Larry Gaynor, founder, president and CEO of TNG Worldwide, enlightened students about the ins and outs of entrepreneurship

As Larry Gaynor (B.A. Accounting ’77), founder, president and CEO of TNG Worldwide, put it, “The thing about entrepreneurship is that you have to invest in yourself.”

Gaynor kicked off the 2019–2020 Innovate State Speaker Series on Wednesday, enlightening a room of students about the ins and outs of entrepreneurship.

“The more you fail, the more you learn and the more you grow,” Gaynor said. “Entrepreneurs have this passion. We have to make decisions and we have to be quick.”

At Innovate State, hosted by the Burgess Institute for Entrepreneurship and Innovation, MSU alumni return to campus to share their entrepreneurial experiences with current students.

TNG was first launched in 1985 as a distributor of discount beauty and health products and has transformed over three decades. Gaynor shared that today, 70% of TNG’s products are manufactured in-house, with a focus on fewer than 20 beauty products.

Innovate State connects MSU alumni with current students, centered on the theme of entrepreneurship

“It’s so hard to sell a physical product that is so easy to make,” Gaynor said. “If you don’t change, innovate your product, you’ll go out of business.” TNG’s latest innovation is the launch of its Emma Beauty line, which offers vegan, cruelty-free nail polish, selling at prices lower than standard polishes and partnering with salons to meet customer needs and demands.

Gaynor is passionate about not only growing his business but also growing and investing in his employees, so they are passionate about their work too. He has followed the Gallup design to make TNG a strength-based organization, he said. “We use a program called Strength Finders, where employees must evaluate themselves to find out what they’re best at so that we can put them in positions where they can succeed.”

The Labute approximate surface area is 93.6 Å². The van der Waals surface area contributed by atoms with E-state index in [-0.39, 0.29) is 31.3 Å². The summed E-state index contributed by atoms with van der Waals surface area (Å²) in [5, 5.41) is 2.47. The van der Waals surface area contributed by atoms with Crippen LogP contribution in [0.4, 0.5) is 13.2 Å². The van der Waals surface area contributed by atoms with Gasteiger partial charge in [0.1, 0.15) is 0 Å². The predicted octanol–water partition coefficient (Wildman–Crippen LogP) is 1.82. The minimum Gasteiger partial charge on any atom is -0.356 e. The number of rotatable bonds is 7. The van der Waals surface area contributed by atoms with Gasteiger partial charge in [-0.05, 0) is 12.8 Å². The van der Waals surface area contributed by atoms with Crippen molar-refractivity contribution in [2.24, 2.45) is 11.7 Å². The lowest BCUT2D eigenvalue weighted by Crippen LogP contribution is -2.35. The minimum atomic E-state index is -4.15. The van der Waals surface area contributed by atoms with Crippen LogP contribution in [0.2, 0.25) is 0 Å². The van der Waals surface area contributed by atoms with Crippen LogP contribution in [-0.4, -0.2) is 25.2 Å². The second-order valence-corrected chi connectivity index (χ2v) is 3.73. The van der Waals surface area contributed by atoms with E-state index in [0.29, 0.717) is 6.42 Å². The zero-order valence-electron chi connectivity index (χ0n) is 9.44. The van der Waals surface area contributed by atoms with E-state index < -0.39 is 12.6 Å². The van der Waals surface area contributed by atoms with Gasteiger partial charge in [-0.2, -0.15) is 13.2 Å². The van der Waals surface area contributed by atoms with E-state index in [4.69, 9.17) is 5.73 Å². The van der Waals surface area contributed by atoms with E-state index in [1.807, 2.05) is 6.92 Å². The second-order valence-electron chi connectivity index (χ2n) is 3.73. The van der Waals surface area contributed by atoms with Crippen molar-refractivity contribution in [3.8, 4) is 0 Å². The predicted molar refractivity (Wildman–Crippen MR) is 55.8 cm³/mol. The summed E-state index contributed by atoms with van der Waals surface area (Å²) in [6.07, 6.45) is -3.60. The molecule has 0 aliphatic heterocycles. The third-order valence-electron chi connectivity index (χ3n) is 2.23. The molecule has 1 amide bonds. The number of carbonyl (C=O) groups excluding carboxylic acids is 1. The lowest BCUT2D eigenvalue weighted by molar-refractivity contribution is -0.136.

Regardless of how good your employees are, Gaynor told students, entrepreneurs must invest in themselves and have the drive to succeed. “You have to learn all the tasks of your business before hiring anyone to help you. I worked 80–90 hours a week until I was 40,” he said.

Gaynor summed up the drivers for entrepreneurship as confidence, integrity, passion and pride.

This year’s Innovate State series will showcase 19 alumni guests from the Broad College and other backgrounds. The events will take place in the Gaynor Entrepreneurship Lab in the Minskoff Pavilion. Gaynor and his wife, Teresa, committed $3 million to fund the physical space and support the important concept of entrepreneurship. Upcoming speakers are listed on the Innovate State website and the livestream recording of this event can be found on the MSU Alumni website.